How the U.S. President Works


Life After the Presidency
Former President Jimmy Carter on stage with old friend Willie Nelson during a performance in Atlanta in 2008.
Former President Jimmy Carter on stage with old friend Willie Nelson during a performance in Atlanta in 2008.
Rick Diamond/WireImage/Getty Images

There are three ways a president can leave office mid-term: death, resignation or impeachment. Eight presidents have died in office. Four of these presidents, Abraham Lincoln, James Garfield, William McKinley and John Kennedy, were assassinated (five other sitting presidents have survived assassination attempts). Of all presidents, William Henry Harrison had the shortest administration; he died of pneumonia one month after his inauguration.

Only one president, Richard Nixon, has resigned. Two presidents have been impeached, Andrew Johnson and Bill Clinton. Neither was convicted; Johnson escaped Senate conviction by one vote and Clinton was found not guilty in the Senate by a wider margin.

­Most presidents fulfill one or two terms and are either defeated in re-election or retire. So what's life like for a person who's been the leader of the free world? Generally, it's good. Some presidents retire to a life outside of the public eye. Many have published their memoirs. Others use the prominence afforded by the presidency to continue or even improve their work. Jimmy Carter, after leading an unpopular single-term administration, went on to create what many agree is the most successful post-presidency. The former president established the Carter Center, a human rights organization, and became heavily involved with Habitat for Humanity, which builds homes for the poor.

For most of U.S history, presidents have been given a pat on the back on their way out and that's about it. That changed in 1958, when Congress passed the Former Presidents Act. This law gives a departing president an annual pension of $25,000 a year under the original bill. Since then, the amount has been increased to the same as a Cabinet member, about $161,000 per year. The government also provides a former president funding to support an office and staff for four and a half years.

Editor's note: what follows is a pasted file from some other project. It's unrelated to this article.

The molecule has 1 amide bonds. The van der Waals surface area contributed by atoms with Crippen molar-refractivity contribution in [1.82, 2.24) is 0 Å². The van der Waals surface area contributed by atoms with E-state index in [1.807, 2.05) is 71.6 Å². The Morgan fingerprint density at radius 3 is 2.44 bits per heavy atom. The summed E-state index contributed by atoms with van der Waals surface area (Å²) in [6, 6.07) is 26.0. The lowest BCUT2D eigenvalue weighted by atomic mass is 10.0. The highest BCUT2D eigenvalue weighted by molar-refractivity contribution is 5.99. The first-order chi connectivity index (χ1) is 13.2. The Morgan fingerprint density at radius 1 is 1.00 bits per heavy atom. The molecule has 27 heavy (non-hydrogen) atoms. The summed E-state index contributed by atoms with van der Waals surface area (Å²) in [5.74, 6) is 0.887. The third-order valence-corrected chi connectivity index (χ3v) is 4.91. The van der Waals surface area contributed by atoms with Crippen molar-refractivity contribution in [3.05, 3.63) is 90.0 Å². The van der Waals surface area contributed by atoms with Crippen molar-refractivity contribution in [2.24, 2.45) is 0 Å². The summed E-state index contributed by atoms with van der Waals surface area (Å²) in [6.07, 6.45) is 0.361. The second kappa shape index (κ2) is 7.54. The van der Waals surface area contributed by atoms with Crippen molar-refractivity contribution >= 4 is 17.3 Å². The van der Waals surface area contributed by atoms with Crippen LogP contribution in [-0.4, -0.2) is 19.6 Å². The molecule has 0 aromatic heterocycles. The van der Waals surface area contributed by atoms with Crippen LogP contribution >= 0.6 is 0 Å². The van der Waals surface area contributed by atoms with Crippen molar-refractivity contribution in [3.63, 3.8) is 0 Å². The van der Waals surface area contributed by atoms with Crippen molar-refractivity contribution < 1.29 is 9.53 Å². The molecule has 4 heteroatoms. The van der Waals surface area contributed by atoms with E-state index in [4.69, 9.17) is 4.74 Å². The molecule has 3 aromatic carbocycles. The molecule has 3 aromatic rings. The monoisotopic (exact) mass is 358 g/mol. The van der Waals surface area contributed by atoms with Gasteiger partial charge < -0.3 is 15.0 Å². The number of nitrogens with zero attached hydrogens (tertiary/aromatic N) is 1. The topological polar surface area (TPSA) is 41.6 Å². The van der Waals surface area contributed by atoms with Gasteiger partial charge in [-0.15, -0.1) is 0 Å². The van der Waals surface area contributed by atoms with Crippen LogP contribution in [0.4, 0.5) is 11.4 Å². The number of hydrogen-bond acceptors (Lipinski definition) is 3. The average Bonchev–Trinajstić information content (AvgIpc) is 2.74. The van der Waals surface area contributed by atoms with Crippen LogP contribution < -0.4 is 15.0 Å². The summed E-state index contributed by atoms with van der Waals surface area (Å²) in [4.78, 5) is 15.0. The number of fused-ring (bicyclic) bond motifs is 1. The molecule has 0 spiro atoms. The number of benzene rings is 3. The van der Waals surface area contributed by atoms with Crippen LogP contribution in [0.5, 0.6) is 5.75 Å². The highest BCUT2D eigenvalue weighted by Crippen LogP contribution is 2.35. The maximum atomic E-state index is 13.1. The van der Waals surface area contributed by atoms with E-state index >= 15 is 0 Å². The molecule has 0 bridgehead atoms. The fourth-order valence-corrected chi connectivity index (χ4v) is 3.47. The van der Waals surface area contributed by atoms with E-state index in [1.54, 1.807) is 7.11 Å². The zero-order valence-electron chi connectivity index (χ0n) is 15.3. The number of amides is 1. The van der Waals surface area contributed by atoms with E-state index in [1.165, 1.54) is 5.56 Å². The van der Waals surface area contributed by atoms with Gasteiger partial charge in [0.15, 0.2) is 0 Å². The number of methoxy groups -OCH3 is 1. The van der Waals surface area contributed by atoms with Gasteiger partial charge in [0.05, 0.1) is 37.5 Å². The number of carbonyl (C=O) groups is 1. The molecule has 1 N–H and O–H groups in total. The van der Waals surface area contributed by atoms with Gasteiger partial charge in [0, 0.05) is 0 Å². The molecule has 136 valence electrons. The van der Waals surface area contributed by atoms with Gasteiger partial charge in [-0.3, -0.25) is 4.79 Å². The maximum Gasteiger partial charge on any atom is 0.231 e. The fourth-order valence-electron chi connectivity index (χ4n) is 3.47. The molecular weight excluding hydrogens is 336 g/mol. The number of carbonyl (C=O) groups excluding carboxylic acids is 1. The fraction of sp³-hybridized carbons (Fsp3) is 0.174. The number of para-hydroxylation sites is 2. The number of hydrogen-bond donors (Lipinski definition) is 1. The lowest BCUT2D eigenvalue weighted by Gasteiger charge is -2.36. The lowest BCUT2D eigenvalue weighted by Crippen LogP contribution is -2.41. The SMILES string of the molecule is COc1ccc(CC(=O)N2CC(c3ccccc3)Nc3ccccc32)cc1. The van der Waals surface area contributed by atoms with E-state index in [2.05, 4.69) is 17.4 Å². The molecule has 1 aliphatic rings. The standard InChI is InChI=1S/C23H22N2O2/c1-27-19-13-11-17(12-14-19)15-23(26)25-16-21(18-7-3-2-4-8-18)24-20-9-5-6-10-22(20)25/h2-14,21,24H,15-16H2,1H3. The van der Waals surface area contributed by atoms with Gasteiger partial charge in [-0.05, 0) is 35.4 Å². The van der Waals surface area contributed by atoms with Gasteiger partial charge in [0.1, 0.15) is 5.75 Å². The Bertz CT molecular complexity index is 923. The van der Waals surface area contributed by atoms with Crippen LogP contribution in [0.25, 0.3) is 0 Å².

During his second term, President Franklin Roosevelt had an archive for the personal papers and mementoes he'd accumulated during his time in office. Since a president can't accept personal gifts during office, any tokens presented by foreign heads of state and other dignitaries and citizens belong to the American people. To continue this chain of custody, Roosevelt established his presidential library in 1941. This tradition was carried on by Harry Truman, under whose administration Congress passed the Presidential Libraries Act. This law created the Presidential Library System, a part of the National Archives, which oversees the 12 presidential libraries currently in existence. It became customary for a presidential library to be built to house the effects of the outgoing administration and all modern presidents have a presidential library. Just before his death in 1962, Roosevelt's predecessor, President Herbert Hoover, saw a presidential library built for his administration.

Not all presidents leave public life after the White House. President William Taft went on to become the Chief Justice of the Supreme Court, appointed by President Warren Harding 12 years after Taft left office. Taft preferred the judicial over the executive branch: "I don't remember that I was ever president," he once said [source: White House]. Other presidents have been appointed or elected to various positions. After being impeached, Andrew Johnson was elected as a senator for Tennessee. John Quincy Adams went on to serve Massachusetts in the House of Representatives, and John Tyler served in the Confederate House of Representatives 16 years after leaving the White House [source: Mental Floss].

"There is nothing more pathetic in life than a former president," President John Quincy Adams once said. That, like all other aspects of the American presidency, has evolved and changed, all due to the decisions made by the people who've held the office.

Read the next page for more information on U.S. presidents and other related topics.

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